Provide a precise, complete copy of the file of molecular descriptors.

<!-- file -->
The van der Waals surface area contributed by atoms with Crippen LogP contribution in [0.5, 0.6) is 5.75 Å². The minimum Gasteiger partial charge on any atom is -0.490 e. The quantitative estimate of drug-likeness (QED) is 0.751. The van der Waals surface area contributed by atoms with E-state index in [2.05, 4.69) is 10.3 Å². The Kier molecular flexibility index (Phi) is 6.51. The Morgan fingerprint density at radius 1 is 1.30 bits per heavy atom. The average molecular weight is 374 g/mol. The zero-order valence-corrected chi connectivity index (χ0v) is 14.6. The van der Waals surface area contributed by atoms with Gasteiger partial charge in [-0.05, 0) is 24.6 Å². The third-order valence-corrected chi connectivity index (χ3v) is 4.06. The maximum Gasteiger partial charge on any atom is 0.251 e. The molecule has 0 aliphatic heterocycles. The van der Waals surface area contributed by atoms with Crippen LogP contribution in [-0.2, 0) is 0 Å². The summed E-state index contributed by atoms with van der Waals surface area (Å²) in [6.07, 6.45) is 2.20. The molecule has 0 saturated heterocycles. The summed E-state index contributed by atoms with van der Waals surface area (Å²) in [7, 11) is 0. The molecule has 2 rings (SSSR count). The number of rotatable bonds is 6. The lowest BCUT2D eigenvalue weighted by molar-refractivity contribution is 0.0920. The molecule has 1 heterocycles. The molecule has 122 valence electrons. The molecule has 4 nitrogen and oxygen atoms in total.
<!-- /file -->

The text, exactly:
The van der Waals surface area contributed by atoms with Crippen LogP contribution in [0.5, 0.6) is 5.75 Å². The minimum Gasteiger partial charge on any atom is -0.490 e. The quantitative estimate of drug-likeness (QED) is 0.751. The van der Waals surface area contributed by atoms with E-state index in [2.05, 4.69) is 10.3 Å². The Kier molecular flexibility index (Phi) is 6.51. The Morgan fingerprint density at radius 1 is 1.30 bits per heavy atom. The average molecular weight is 374 g/mol. The zero-order valence-corrected chi connectivity index (χ0v) is 14.6. The van der Waals surface area contributed by atoms with Gasteiger partial charge in [-0.05, 0) is 24.6 Å². The third-order valence-corrected chi connectivity index (χ3v) is 4.06. The maximum Gasteiger partial charge on any atom is 0.251 e. The molecule has 0 aliphatic heterocycles. The van der Waals surface area contributed by atoms with Crippen LogP contribution in [-0.2, 0) is 0 Å². The summed E-state index contributed by atoms with van der Waals surface area (Å²) in [6.07, 6.45) is 2.20. The molecule has 0 saturated heterocycles. The summed E-state index contributed by atoms with van der Waals surface area (Å²) in [7, 11) is 0. The molecule has 2 rings (SSSR count). The number of rotatable bonds is 6. The lowest BCUT2D eigenvalue weighted by molar-refractivity contribution is 0.0920. The molecule has 1 heterocycles. The molecule has 122 valence electrons. The molecule has 4 nitrogen and oxygen atoms in total.